I've also taken the opportunity to fold into the body of the text any addenda and corrigenda from pp601 ff. They are indicated in slightly different type.

My own photographs, and technically my notes, are not in the public domain, of course. If you have copyright questions, just ask.

Articles transcribed on my site (major articles are in boldface):

My transcription of the dictionary is nearing completion; soon you will be able to browse all of it letter by letter. For now, just the letters not greyed out:

A • B C D E F G H IJ • K • L M
N O P Q R • S • T U V X Z

General Topic Areas

Entries

basilicas
curiae, etc.

curiae (and a number of lesser curiae not listed below) • Chalcidicum Curia Calabra Curia Hostilia (The first Senate House) • Curia Julia (The later Senate House) • Curia Pompei Senaculum

leisure facilities
government offices, etc.

Atrium Libertatis (offices of the censors) • Comitium Diribitorium (vote counting office) • Graecostasis Ovile (voting area) • Porticus Minucia (welfare office) • Praefectura Urbana Regia Saepta Julia Septizonium (or Septizodium) • Sessorium Tabularium Villa Publica

hospitals

markets

shops

taverns

brothels

etc.

palaces

temples

altars

sanctuaries

shrines

etc.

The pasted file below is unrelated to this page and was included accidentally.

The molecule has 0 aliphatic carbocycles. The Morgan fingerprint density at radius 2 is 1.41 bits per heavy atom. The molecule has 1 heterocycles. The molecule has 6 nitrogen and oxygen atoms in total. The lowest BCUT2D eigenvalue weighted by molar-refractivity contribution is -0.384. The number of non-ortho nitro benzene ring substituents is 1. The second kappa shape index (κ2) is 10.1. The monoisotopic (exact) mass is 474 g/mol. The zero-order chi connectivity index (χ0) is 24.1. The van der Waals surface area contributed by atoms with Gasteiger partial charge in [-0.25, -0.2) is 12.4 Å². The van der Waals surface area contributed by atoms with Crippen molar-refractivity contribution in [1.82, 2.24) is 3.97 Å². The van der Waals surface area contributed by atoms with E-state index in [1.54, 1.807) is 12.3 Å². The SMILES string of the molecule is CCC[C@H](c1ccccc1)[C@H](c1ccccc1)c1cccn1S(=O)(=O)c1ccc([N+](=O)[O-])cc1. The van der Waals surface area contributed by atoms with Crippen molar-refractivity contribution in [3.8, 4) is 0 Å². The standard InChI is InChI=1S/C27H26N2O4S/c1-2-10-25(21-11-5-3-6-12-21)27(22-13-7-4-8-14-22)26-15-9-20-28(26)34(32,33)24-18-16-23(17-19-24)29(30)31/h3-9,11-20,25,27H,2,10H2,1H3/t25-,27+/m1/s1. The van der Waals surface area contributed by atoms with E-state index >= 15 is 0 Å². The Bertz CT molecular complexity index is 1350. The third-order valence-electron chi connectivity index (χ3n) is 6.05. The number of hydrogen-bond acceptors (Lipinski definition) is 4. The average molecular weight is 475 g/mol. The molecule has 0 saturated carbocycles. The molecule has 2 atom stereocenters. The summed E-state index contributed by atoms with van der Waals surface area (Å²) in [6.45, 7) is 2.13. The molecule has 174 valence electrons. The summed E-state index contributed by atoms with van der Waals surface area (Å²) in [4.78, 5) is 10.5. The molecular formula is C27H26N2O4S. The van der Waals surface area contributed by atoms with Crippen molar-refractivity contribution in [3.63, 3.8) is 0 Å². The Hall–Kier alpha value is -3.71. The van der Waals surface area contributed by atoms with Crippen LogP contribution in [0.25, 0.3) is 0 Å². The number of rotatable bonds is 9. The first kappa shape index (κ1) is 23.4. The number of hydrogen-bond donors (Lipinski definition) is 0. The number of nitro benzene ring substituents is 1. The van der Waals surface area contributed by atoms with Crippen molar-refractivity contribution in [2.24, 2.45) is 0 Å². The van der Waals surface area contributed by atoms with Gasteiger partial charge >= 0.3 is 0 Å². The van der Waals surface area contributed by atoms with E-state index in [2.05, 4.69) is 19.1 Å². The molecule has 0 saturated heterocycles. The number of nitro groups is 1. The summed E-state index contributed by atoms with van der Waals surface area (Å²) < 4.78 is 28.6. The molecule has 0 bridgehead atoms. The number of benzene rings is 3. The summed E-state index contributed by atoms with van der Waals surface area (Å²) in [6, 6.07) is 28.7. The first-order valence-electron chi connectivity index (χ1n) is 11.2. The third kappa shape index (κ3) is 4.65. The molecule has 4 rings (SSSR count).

Aedes Aesculapii (temples of Aesculapius) • Aedes Dianae (temples of Diana) • Aedes Divorum Aedes Fortunae (Shrines of Fortune) • Aedes Isidis (Temple of Isis) • Aedes Lunae (Shrine of the Moon) • Aedes Pietatis Aedes Solis (Shrine of the Sun) • Aedes Volcani Aedes Vortumni Altar of Aius Locutius Antoninus and Faustina Apollo in the Campus Martius Apollo Palatine Ara Consi (Altar of Consus) • Ara Gentis Juliae (Altar of the Julian Gens) • Arae Incendii Neronis (Altars of the Fire of Nero) • Ara Maxima Herculis (Great Altar of Hercules) • Ara Pacis shrines of the Argei Atrium Vestae (House of the Vestals) • temple of Augustus temples and shrine of Bellona temple of the Bona Dea, Subsaxana Capitolium Vetus Castor and Pollux (2 temples) • temple of Claudius Cloacina Temple of Concord (6 shrines and temples, actually) Aedes Consi Aedes Fauni (Temple of Faunus) • Carmentis Deae Suriae (Temple of the Syrian goddess) • Divi Julii (Temple of Julius Caesar in the Forum) • Fausta Felicitas Febris (Temple of Fever) • Felicitas (several sanctuaries) • Fides (two shrines) • Fors Fortuna Fortuna huiusce Diei (Temples of the Day's Fortune) • Genius Populi Romani Hadrianeum Hercules Custos Hercules Invictus Hercules Pompeianus Hercules Victor (2 temples) • Hercules and the Muses Honos et Virtus (Honor and Virtue) • shrines of Isis Janus Janus Geminus Juno Lucina Juno Moneta Juno Regina Juno Sospita Jupiter Capitolinus Jupiter Heliopolitanus Jupiter Libertas Jupiter Stator (2 temples) • Jupiter Tonans Juturna Aedes Juventatis (Temples of Youth) • Lares (several temples) • Libertas (several temples) • Mars (several temples) • Matidia Aedes Matris Deum (Temples of Cybele, Mother of the Gods) • Mens Aedes Mercurii Aedes Minervae Minerva Chalcidica Minerva Capta Minerva Medica Templum Minervae Mundus Murcia Nymphaeum Ops Pantheon Di Penates Portunium Sacellum et Aedes Quirini Ara et Aedes Salutis Semo Sancus Serapis Sacella Silvani Spes Spes Vetus Summanus Tellus Templum Divorum Templum Pacis (Temple of Peace) • Templum Solis (Temple of the Sun) • tres Aedes Fortunae Venus & Rome Venus Calva Venus Erucina Venus Genetrix Venus Victrix (2) • temple of Vespasian Sacella Vestae Vica Pota Victoria Volcanal • see also groves, springs.